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* Sri Lankan FM emphasizes strong connectivity with India to boost tourism and trade
Sun, Jul 23, 2023, 11:46 pm SL Time, ColomboPage News Desk, Sri Lanka.

July 23, Colombo: Sri Lanka’s Foreign Affairs Minister Ali Sabry has emphasized on strong connectivity between India and Sri Lanka highlighting how both ferry and aviation will increase people-to-people linkages and boost tourism and trade.

Speaking to WION diplomatic correspondent Sidhant Sibal from Colombo, FM Sabry explained that the feasibility of the proposal of land connectivity, while connecting with each other could be a good opportunity, need to be studied.

"Connecting with each other could be a good opportunity. But the proposal, first of all, you need to study the feasibility of it, see the benefit for both countries and see that it will be beneficial for both countries and both nations then we must go ahead with it."

Earlier this week, Sri Lankan President Ranil Wickremesinghe visited New Delhi, with both countries agreeing on new ferry services among other key connectivity issues.

Regarding the proposal for an energy pipeline, Sabry stated, "The idea is to freely flow oil, making it easier to connect. This could ensure energy security for both Sri Lanka and India at various points."

Both countries have also been working on FinTech connectivity, with a pact on UPI being announced during the visit of President Wickremesinghe. UPI is expected to start in Sri Lanka in a few months and will help Indian tourists.

On India’s security concerns in the backdrop of a visit of a Chinese vessel last year, Sabry assured, "We have finalized SOP and SOPs is in place...We have worked on that over a period of time in line with the UNCLOS-UN laws of seas".

Following is the full interview with WION:

WION: Connectivity was the key focus of the visit, connectivity in various formats, if you can talk about that. Also, a proposal on land connectivity, if you can talk about that, what is the plan for it?

Ali Sabry: We had a wonderful 2-day tour led by our President Ranil Wickremesinghe and the discussion centered around the economic partnership, mutual benefit for both countries and taking the maximum out of the expected economic growth in the region. So, in that everybody understands the entire growth is centered around people-to-people contact, whether it is business, social, economic, or educational thing, people are centered around that. That could only happen if you have better connectivity. So connectivity as you said that different forms and shapes but we thought in the long run it really to make sense of it like many countries and the regions which are connected with each other in various parts of the world, whether in Europe or in Northern America, or in the Middle East, going North Southeast Asia. Connecting with each other could be a good opportunity. But the proposal, first of all, you need to study the feasibility of it, see the benefit for both countries and see that it will be beneficial for both countries and the both nations then we must go ahead with it. So the idea is to propel growth through connectivity and connectivity really takes place when you are connected through land so ordinary people could drive from one end to the other end, and it becomes a larger region where economic cooperation, social cooperation educational cooperation, and people to people contact become a reality.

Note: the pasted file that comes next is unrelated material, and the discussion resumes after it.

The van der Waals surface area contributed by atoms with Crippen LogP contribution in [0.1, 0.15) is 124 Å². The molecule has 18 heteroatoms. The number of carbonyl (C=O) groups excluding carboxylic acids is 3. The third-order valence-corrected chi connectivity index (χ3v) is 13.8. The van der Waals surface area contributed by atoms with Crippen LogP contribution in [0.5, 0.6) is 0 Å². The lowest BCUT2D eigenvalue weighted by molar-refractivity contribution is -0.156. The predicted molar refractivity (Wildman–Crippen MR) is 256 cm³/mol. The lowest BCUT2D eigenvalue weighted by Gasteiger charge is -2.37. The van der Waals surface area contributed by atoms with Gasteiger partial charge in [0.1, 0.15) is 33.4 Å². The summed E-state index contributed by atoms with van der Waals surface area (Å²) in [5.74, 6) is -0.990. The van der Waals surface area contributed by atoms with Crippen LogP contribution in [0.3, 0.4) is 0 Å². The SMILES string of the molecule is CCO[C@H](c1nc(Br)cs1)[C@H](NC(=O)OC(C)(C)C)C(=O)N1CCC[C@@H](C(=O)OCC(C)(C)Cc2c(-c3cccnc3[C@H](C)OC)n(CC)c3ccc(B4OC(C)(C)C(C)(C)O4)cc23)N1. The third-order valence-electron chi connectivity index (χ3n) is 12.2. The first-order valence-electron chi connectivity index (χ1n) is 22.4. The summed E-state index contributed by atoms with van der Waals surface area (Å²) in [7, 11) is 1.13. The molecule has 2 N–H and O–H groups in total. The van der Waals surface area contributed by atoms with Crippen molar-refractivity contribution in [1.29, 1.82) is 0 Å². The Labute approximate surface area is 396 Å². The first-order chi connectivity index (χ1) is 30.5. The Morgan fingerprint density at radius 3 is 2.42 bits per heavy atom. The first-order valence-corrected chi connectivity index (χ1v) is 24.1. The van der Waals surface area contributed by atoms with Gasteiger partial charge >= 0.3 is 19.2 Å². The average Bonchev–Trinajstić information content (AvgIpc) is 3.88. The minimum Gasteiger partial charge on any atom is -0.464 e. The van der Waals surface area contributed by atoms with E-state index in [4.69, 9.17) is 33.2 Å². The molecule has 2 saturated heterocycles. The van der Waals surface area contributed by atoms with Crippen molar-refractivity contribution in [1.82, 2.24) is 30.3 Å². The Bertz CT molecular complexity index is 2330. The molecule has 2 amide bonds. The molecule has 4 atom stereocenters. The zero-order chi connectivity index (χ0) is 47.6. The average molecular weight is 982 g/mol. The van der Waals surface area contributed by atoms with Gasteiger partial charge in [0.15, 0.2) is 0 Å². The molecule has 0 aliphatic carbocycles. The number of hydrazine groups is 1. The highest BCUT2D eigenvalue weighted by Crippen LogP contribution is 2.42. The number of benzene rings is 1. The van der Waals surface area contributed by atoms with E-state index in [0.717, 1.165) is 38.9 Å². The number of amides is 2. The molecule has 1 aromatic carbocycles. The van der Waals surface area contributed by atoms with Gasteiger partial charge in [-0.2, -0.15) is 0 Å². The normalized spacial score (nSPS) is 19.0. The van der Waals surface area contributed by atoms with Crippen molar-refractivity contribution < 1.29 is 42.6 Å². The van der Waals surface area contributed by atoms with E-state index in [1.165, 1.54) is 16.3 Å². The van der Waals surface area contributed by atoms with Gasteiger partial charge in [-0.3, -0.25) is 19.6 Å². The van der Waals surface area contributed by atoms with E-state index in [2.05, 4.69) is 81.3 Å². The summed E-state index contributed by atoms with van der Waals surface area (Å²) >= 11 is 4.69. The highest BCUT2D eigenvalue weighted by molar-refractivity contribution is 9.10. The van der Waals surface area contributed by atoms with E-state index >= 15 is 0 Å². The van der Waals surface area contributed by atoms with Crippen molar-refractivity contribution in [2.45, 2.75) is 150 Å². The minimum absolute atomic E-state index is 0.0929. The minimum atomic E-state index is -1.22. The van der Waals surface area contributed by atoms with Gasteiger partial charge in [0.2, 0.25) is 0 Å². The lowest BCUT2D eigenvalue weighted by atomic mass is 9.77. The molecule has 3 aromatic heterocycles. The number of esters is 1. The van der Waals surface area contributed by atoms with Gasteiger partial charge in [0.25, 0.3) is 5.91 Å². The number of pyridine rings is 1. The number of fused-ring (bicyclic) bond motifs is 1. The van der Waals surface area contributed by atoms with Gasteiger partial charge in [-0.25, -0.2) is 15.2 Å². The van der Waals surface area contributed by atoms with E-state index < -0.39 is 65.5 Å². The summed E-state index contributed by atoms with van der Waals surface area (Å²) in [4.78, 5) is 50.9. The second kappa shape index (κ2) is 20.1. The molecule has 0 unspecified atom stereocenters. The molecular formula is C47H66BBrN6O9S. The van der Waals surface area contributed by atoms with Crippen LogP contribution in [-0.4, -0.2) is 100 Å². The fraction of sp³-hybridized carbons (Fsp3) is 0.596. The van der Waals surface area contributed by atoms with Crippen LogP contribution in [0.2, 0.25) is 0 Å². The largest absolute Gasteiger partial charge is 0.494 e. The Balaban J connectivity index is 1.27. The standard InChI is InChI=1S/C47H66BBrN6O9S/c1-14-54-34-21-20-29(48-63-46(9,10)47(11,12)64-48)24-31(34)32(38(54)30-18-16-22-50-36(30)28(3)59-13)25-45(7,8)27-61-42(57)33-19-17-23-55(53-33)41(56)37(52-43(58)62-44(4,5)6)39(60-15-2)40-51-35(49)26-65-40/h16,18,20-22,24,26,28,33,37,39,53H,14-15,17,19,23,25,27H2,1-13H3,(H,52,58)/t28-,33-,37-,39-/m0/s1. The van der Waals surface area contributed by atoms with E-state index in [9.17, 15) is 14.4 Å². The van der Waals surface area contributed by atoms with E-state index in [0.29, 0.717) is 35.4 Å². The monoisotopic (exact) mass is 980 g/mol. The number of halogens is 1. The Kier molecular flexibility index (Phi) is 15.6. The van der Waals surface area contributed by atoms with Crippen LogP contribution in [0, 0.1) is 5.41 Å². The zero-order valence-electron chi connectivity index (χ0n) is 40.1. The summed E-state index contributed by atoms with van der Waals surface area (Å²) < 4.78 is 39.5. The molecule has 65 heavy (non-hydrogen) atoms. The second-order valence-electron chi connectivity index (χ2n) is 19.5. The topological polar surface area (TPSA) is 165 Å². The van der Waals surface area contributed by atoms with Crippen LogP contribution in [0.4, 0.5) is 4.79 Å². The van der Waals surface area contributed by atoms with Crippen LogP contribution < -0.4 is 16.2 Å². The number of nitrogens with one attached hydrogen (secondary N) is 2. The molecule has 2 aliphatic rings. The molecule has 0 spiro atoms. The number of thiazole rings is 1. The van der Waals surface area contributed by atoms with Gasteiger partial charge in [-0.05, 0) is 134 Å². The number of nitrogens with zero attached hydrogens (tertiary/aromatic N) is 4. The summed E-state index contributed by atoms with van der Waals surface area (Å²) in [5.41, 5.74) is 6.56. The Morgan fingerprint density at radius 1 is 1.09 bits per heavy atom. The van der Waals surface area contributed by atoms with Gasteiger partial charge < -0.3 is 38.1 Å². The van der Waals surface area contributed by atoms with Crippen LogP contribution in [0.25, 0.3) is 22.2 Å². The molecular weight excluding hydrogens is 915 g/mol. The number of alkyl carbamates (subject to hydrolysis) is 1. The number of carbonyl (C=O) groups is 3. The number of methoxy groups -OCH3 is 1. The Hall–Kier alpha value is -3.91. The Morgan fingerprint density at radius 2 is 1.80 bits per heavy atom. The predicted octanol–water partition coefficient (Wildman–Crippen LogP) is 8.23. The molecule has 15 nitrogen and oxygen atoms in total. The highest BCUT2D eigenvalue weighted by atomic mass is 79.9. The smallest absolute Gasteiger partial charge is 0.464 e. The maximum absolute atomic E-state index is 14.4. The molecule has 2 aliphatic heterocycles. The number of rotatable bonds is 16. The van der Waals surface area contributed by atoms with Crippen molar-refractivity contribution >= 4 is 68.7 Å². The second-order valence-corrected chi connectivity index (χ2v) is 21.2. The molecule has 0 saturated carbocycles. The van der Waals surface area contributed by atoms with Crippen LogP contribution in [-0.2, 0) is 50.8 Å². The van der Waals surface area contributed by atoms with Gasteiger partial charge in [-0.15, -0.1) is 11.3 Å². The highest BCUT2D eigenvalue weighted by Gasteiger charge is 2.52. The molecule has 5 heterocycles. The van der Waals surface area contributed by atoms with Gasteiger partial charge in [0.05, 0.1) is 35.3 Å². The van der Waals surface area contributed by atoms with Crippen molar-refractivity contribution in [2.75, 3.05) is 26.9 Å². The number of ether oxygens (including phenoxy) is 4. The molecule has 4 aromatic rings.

WION: Ferry connectivity, aviation connectivity were other focus areas, if you can talk about that..

Ali Sabry: Aviation connectivity is to some extent is well connected. Sri Lankan airlines fly to different destinations within India and some of the Indian Airlines are flying to Sri Lanka so we would want more airlines to fly for both times. We are open to it. Then of course the Alliance airline which flies from Chennai to Jafna is now flying more frequencies on every day. So that’s an area in which we want to see more connectivity so that it is affordable for people to travel and connect with each other. The second one of course the ferry, we identified two points, in Sri Lanka and two points in India so that it takes shape and form in the foreseeable future and very soon it and thirdly, His Excellency Prime Minister Narendra Modi very clearly stated that he would like to see more cruise tourism take place and connecting Sri Lankan and Indian ports in various regions. So these are the forms and shapes we are looking at connecting people, so we hope this will again, help to really tap the real potential of tourism and hospitality trade and other forms and shapes.

WION: Coming to land connectivity, will it be passed by the cabinet?

Ali Sabry: Yeah, generally any main decision-making process in Sri Lanka is we can propose any proposal thereafter, there will be a feasibility study from both countries. And once the feasibility study shows that it is feasible and then of course, it has to be taken into several layers, Attorney General have to clear and then the cabinet has to clear and ultimately they have to come before the parliament and get that get the clearance. So and why we want to do that is then it becomes not a partisan action it becomes a national issue. So, once a national decision is taken, is sustainable, it has long-term stability in that so, so these decisions are important decisions. It has to be taken by taken after consulting various levels with the decision makers and the representative of the people.